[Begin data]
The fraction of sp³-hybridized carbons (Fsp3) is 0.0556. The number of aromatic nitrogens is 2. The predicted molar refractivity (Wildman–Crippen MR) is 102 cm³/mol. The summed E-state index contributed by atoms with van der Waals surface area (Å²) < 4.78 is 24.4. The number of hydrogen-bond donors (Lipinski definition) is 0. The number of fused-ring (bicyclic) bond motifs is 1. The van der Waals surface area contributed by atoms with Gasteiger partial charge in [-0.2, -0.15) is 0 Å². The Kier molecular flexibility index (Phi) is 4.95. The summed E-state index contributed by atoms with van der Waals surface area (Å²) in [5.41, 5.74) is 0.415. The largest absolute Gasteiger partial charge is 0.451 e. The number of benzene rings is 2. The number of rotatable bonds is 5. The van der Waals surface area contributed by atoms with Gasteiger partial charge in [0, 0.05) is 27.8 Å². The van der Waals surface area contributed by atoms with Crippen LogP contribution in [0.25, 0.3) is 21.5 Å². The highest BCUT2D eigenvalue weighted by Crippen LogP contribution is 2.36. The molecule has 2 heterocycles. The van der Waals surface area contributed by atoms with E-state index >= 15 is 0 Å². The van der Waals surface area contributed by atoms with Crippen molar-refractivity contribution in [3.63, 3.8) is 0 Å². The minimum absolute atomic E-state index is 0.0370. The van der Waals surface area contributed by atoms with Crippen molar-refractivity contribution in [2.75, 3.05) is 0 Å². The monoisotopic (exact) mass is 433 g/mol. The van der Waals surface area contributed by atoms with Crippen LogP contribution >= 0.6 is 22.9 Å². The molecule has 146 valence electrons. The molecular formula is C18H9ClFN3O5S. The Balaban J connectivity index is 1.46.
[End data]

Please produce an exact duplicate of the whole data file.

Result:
The fraction of sp³-hybridized carbons (Fsp3) is 0.0556. The number of aromatic nitrogens is 2. The predicted molar refractivity (Wildman–Crippen MR) is 102 cm³/mol. The summed E-state index contributed by atoms with van der Waals surface area (Å²) < 4.78 is 24.4. The number of hydrogen-bond donors (Lipinski definition) is 0. The number of fused-ring (bicyclic) bond motifs is 1. The van der Waals surface area contributed by atoms with Gasteiger partial charge in [-0.2, -0.15) is 0 Å². The Kier molecular flexibility index (Phi) is 4.95. The summed E-state index contributed by atoms with van der Waals surface area (Å²) in [5.41, 5.74) is 0.415. The largest absolute Gasteiger partial charge is 0.451 e. The number of benzene rings is 2. The number of rotatable bonds is 5. The van der Waals surface area contributed by atoms with Gasteiger partial charge in [0, 0.05) is 27.8 Å². The van der Waals surface area contributed by atoms with Crippen LogP contribution in [0.25, 0.3) is 21.5 Å². The highest BCUT2D eigenvalue weighted by Crippen LogP contribution is 2.36. The molecule has 2 heterocycles. The van der Waals surface area contributed by atoms with E-state index >= 15 is 0 Å². The van der Waals surface area contributed by atoms with Crippen molar-refractivity contribution in [3.63, 3.8) is 0 Å². The minimum absolute atomic E-state index is 0.0370. The van der Waals surface area contributed by atoms with Crippen molar-refractivity contribution in [2.75, 3.05) is 0 Å². The monoisotopic (exact) mass is 433 g/mol. The van der Waals surface area contributed by atoms with Crippen LogP contribution >= 0.6 is 22.9 Å². The molecule has 146 valence electrons. The molecular formula is C18H9ClFN3O5S. The Balaban J connectivity index is 1.46.